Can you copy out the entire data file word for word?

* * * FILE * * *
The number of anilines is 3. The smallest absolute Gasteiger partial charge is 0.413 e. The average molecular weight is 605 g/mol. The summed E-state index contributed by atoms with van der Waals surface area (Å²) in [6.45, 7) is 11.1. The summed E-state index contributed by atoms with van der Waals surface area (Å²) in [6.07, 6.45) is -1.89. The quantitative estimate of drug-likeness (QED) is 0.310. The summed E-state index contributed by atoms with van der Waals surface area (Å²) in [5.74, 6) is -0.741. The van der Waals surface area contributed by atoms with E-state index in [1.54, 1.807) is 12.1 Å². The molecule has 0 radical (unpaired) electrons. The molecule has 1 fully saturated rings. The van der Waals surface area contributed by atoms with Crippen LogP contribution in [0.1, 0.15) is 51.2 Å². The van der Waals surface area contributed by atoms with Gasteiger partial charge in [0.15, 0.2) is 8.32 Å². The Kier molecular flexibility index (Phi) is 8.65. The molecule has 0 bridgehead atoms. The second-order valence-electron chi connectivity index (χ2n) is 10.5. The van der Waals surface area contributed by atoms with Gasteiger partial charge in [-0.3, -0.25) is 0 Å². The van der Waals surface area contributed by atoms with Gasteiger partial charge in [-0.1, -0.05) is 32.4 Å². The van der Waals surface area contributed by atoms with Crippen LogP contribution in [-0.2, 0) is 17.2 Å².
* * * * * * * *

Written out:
The number of anilines is 3. The smallest absolute Gasteiger partial charge is 0.413 e. The average molecular weight is 605 g/mol. The summed E-state index contributed by atoms with van der Waals surface area (Å²) in [6.45, 7) is 11.1. The summed E-state index contributed by atoms with van der Waals surface area (Å²) in [6.07, 6.45) is -1.89. The quantitative estimate of drug-likeness (QED) is 0.310. The summed E-state index contributed by atoms with van der Waals surface area (Å²) in [5.74, 6) is -0.741. The van der Waals surface area contributed by atoms with E-state index in [1.54, 1.807) is 12.1 Å². The molecule has 0 radical (unpaired) electrons. The molecule has 1 fully saturated rings. The van der Waals surface area contributed by atoms with Crippen LogP contribution in [0.1, 0.15) is 51.2 Å². The van der Waals surface area contributed by atoms with Gasteiger partial charge in [0.15, 0.2) is 8.32 Å². The Kier molecular flexibility index (Phi) is 8.65. The molecule has 0 bridgehead atoms. The second-order valence-electron chi connectivity index (χ2n) is 10.5. The van der Waals surface area contributed by atoms with Gasteiger partial charge in [-0.3, -0.25) is 0 Å². The van der Waals surface area contributed by atoms with Gasteiger partial charge in [-0.1, -0.05) is 32.4 Å². The van der Waals surface area contributed by atoms with Crippen LogP contribution in [-0.2, 0) is 17.2 Å².